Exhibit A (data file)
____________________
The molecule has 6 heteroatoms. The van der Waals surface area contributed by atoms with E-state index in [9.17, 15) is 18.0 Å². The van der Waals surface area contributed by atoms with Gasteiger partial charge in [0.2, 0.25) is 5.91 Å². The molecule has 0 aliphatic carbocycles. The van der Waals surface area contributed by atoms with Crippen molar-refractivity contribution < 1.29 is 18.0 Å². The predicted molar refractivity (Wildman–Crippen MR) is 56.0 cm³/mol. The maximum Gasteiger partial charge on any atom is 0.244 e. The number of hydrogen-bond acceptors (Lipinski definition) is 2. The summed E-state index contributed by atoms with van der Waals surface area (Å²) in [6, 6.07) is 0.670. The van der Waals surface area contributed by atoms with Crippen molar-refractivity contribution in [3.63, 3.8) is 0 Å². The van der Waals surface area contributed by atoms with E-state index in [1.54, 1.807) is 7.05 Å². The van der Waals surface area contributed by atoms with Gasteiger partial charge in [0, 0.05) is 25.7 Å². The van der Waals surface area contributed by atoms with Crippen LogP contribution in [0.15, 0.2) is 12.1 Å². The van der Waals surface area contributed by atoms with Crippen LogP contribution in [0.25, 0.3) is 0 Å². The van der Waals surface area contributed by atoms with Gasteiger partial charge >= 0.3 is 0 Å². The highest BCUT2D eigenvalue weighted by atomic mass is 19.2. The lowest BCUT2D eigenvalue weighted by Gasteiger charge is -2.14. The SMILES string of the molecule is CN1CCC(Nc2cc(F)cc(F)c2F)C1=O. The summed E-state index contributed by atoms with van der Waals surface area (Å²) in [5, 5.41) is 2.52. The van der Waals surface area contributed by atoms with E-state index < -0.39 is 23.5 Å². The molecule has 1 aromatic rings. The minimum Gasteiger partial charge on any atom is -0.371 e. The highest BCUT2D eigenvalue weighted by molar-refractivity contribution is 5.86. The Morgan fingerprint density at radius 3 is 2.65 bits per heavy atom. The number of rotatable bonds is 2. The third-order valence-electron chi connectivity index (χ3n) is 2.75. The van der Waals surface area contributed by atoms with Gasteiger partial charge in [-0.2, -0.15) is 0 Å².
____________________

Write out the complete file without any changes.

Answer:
The molecule has 6 heteroatoms. The van der Waals surface area contributed by atoms with E-state index in [9.17, 15) is 18.0 Å². The van der Waals surface area contributed by atoms with Gasteiger partial charge in [0.2, 0.25) is 5.91 Å². The molecule has 0 aliphatic carbocycles. The van der Waals surface area contributed by atoms with Crippen molar-refractivity contribution < 1.29 is 18.0 Å². The predicted molar refractivity (Wildman–Crippen MR) is 56.0 cm³/mol. The maximum Gasteiger partial charge on any atom is 0.244 e. The number of hydrogen-bond acceptors (Lipinski definition) is 2. The summed E-state index contributed by atoms with van der Waals surface area (Å²) in [6, 6.07) is 0.670. The van der Waals surface area contributed by atoms with Crippen molar-refractivity contribution in [3.63, 3.8) is 0 Å². The van der Waals surface area contributed by atoms with E-state index in [1.54, 1.807) is 7.05 Å². The van der Waals surface area contributed by atoms with Gasteiger partial charge in [0, 0.05) is 25.7 Å². The van der Waals surface area contributed by atoms with Crippen LogP contribution in [0.15, 0.2) is 12.1 Å². The van der Waals surface area contributed by atoms with Crippen LogP contribution in [0.25, 0.3) is 0 Å². The van der Waals surface area contributed by atoms with Gasteiger partial charge >= 0.3 is 0 Å². The highest BCUT2D eigenvalue weighted by atomic mass is 19.2. The lowest BCUT2D eigenvalue weighted by Gasteiger charge is -2.14. The SMILES string of the molecule is CN1CCC(Nc2cc(F)cc(F)c2F)C1=O. The summed E-state index contributed by atoms with van der Waals surface area (Å²) in [5, 5.41) is 2.52. The van der Waals surface area contributed by atoms with E-state index < -0.39 is 23.5 Å². The molecule has 1 aromatic rings. The minimum Gasteiger partial charge on any atom is -0.371 e. The highest BCUT2D eigenvalue weighted by molar-refractivity contribution is 5.86. The Morgan fingerprint density at radius 3 is 2.65 bits per heavy atom. The number of rotatable bonds is 2. The third-order valence-electron chi connectivity index (χ3n) is 2.75. The van der Waals surface area contributed by atoms with Gasteiger partial charge in [-0.2, -0.15) is 0 Å².